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An Introduction Sociolinguistics and its Importance in Language Learning


I want 2 speak Thai

Shannon KennedyShannon Kennedy’s blog, Eurolinguiste, is one of those diamonds that you find by accident, but are glad you did.  After I stumbled upon her blog, I followed and added it to my side bar of blogs I recommend you follow.  When I asked Shannon to write a guest post, she mentioned that her expertise was in sociolinguistics.  That sounded so interesting to me that I asked her to write about that.  Though the concept may sound very academic, it is a very practical concept that all of us language learners should apply.  So with out further ado, take it away Shannon:
When learning a new language, it is often only the language itself that is looked at and studied rather than the context in which the language belongs. Ultimately, if you are learning the language to use it, then the appropriate place(s) and culture(s) of the language should be taken into consideration in…

View original post 1,183 more words

An Introduction Sociolinguistics and its Importance in Language Learning


I want 2 speak Thai

Shannon KennedyShannon Kennedy’s blog, Eurolinguiste, is one of those diamonds that you find by accident, but are glad you did.  After I stumbled upon her blog, I followed and added it to my side bar of blogs I recommend you follow.  When I asked Shannon to write a guest post, she mentioned that her expertise was in sociolinguistics.  That sounded so interesting to me that I asked her to write about that.  Though the concept may sound very academic, it is a very practical concept that all of us language learners should apply.  So with out further ado, take it away Shannon:
When learning a new language, it is often only the language itself that is looked at and studied rather than the context in which the language belongs. Ultimately, if you are learning the language to use it, then the appropriate place(s) and culture(s) of the language should be taken into consideration in…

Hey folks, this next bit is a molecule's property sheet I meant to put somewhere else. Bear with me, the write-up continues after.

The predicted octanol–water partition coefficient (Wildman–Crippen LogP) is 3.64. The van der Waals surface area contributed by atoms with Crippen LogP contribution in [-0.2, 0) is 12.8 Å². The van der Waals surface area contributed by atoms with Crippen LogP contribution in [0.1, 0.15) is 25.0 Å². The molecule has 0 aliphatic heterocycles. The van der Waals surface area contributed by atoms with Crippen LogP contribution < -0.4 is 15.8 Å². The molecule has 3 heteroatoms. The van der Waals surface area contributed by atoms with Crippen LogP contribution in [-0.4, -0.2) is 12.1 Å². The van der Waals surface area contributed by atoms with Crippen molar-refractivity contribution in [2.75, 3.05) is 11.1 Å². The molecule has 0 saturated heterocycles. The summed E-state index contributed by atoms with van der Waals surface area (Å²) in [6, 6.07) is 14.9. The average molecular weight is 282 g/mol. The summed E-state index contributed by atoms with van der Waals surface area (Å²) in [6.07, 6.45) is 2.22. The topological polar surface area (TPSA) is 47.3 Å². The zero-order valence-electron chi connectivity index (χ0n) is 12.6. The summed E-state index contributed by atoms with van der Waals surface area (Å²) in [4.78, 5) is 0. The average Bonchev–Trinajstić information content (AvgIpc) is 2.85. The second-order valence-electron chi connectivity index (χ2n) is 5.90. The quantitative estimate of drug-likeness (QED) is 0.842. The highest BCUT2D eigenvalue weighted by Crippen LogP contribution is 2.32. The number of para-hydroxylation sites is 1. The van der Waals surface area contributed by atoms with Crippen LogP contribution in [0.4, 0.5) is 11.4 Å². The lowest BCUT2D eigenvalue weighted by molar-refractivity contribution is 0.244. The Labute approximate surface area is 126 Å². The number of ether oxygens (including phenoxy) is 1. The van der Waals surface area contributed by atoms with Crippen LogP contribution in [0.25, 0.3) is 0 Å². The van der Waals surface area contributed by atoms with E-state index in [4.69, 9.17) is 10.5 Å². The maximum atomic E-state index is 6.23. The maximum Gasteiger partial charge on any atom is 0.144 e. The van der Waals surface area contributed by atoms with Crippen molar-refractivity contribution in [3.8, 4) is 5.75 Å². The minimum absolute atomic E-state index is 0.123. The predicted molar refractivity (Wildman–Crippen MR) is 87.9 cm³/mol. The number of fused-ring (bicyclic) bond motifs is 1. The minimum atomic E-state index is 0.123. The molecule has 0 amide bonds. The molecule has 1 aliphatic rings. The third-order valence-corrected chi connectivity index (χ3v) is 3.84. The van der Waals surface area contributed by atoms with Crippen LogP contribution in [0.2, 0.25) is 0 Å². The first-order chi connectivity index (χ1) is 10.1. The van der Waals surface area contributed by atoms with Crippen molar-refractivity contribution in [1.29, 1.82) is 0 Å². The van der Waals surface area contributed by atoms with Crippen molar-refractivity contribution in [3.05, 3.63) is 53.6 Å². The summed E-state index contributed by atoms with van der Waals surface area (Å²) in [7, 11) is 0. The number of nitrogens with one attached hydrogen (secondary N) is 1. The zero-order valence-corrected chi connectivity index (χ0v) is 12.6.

View original post 1,183 more words

MA course on letters at Leiden


Late Modern English letters

Next semester, an MA course will be taught at the University of Leiden called Letters as Sociohistorical-linguistic documents:

Sociolinguists want to get access to informal spoken language – an impossible aim for the historical sociolinguist. In this course we will look at the next-best option: the language of private, informal letters, and we will draw on these letters as an object of sociolinguistic analysis. The focus will be on the Late Modern English period (1700 – 1900), and on published and unpublished letters by famous and not-so-famous people, ranging from Jane Austen, Mrs Montagu and Robert Lowth to William and Elizabeth Clift. We will study handwriting, letter-writing conventions and the postal system; the spelling, vocabulary and grammar of the language of letters; and we will correlate our findings with sociolinguistic variables such as the writer’s social and regional origin, age, gender and education as well as social network…